GRSP’s Purves introduces herself, her culture to the club

GRSP student Kirsty Purves, with slideshow in the background, shared her experience so far  in America and her native Scotland.

GRSP student Kirsty Purves, with slideshow in the background, shared her experience so far in America and about her native Scotland.

As is the tradition of the Georgia Rotary Student Program, each fall the GRSP student partially sponsored by our club presents a program introducing him/herself to the club and in the spring, before heading back to the home country, sums up the year-long experience.

This year’s student is Kirsty Purves from Edinburgh, Scotland, who shared bits of her culture and differences she’s already discovered since she came to the United States.

Already, milkshakes have become her favorite food, she likes fried chicken, doesn’t like grits, was shocked at sweet tea – really, iced tea in general. At home, tea is a hot drink, soccer is football and religion is a background movement.

“I’ve never been to church,” she told the club Sept. 20. “Until I came her it was never really talked about.”

While Kirsty admits she’s not a big fan of traditional Sottish food, such as the famous combination of haggis (a pudding made with sheep organs), neeps (turnip-like root vegetable) and tatties (mashed potatoes), she still loves her home. Her two heroes are J.K. Rowling, author of the Harry Potter series, and Sir William Wallace, better known to most Americans as the lead character in the movie “Braveheart,” about the 13th century knight who fought for Scottish independence.

Still, the differences Kirsty has already discovered between here and her homeland are significant – guns, lack of public transportation and politics.

“Guns are illegal in Scotland,” she said. “The only time I’ve seen a gun is when I went to the U.S. Embassy to get my Visa.”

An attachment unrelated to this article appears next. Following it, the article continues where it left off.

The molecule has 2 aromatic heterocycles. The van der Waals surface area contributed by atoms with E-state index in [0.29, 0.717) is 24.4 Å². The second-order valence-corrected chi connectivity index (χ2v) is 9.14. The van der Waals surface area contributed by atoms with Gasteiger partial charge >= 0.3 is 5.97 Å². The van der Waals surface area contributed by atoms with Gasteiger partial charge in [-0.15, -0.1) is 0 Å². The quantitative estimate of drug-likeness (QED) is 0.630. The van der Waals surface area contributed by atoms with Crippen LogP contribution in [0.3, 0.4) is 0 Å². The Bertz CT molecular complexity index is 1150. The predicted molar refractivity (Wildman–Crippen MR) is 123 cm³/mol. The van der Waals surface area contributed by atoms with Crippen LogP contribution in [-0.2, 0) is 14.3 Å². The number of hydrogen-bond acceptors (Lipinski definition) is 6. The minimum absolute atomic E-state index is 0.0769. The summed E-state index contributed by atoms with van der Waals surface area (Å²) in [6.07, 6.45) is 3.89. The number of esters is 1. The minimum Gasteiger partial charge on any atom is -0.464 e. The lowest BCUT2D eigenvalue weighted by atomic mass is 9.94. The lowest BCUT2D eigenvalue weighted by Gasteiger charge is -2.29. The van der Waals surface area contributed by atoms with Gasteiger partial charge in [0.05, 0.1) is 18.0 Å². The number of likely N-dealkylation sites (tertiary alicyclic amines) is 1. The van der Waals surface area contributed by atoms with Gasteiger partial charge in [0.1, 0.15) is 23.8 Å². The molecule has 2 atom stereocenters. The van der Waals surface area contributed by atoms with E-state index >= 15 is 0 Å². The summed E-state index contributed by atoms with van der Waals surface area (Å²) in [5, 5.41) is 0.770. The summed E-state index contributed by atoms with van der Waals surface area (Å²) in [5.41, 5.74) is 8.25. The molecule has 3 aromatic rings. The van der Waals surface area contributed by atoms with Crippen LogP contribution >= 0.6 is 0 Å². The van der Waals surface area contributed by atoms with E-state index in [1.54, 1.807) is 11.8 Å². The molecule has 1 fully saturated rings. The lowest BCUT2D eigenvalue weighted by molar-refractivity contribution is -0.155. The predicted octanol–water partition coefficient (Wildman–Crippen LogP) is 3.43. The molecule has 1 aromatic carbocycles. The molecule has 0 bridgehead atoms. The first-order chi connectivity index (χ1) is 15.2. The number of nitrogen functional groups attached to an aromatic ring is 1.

Kirsty has been surprised by the lack of public transportation and equally surprised by the current presidential race.

“So many people I’ve talked to about politics tell me they have no idea how the two people running for president became the final choices.”

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Rittenbaum: Quality-of-life strides being made concerning CF

Scot Rittenbaum

Scot Rittenbaum

Through a deliberate effort to raise money to fund its own research and development efforts to come up with a cure, the Cystic Fibrosis Foundation is making great strides in improving the quality of life of young people diagnosed with the genetic disease, said Scott Rittenbaum, executive director of the foundation’s Georgia chapter, who visited the club Sept. 12.

And our club will make help by participating in the Great Strides Walk to raise money for the cause.

“There are only about 30,000 people in the nation who have CF,” Rittenbaum said. “That makes it especially hard to find pharmaceutical companies willing to spend the money for R&D on a disease with a relatively low demand.”

Rittenbaum said “cooperation and collaboration is better than competition,” nothing that the CF Foundation has raised millions to reach out and attract the best and the brightest to research the disease.

“Are we a special interest group? Sure! We want to have the best care for the ones we love,” he added.

Efforts are paying off. Rittenbaum said there are more clinical trials under way this year alone compared to all other years combined. The statistics take on a personal note when they impact your own 31-year-old child.

“My daughter floated down the aisle in March to get married,” he said. “Your support has allowed her to fulfill a special dream.”

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Hiett: Rural public transit a necessary transition

Robert Hiett

Robert Hiett

The poor, the elderly and believe it or not – millennials – all have something in common – a need for public transportation, Robert Hiett, director of the Government Services Division of the Three Rivers Regional Commission told club members last week.

Later that same day, the Carroll County Board of Commissioners approved a plan for Carroll County, the only county in the region that does not have a rural public transit plan.

Hiett  noted that counties that do not provide options will have a recruiting problem for workers down the road.

“Fifty percent of the millennial generation is willing to move to places where public transportation is an option,” he said.  “Add to that an aging population and you can see the need for public transit.”

Hiett pointed out he wasn’t talking about a MARTA-like system, but a ride sharing that likely would encompass the use of vans.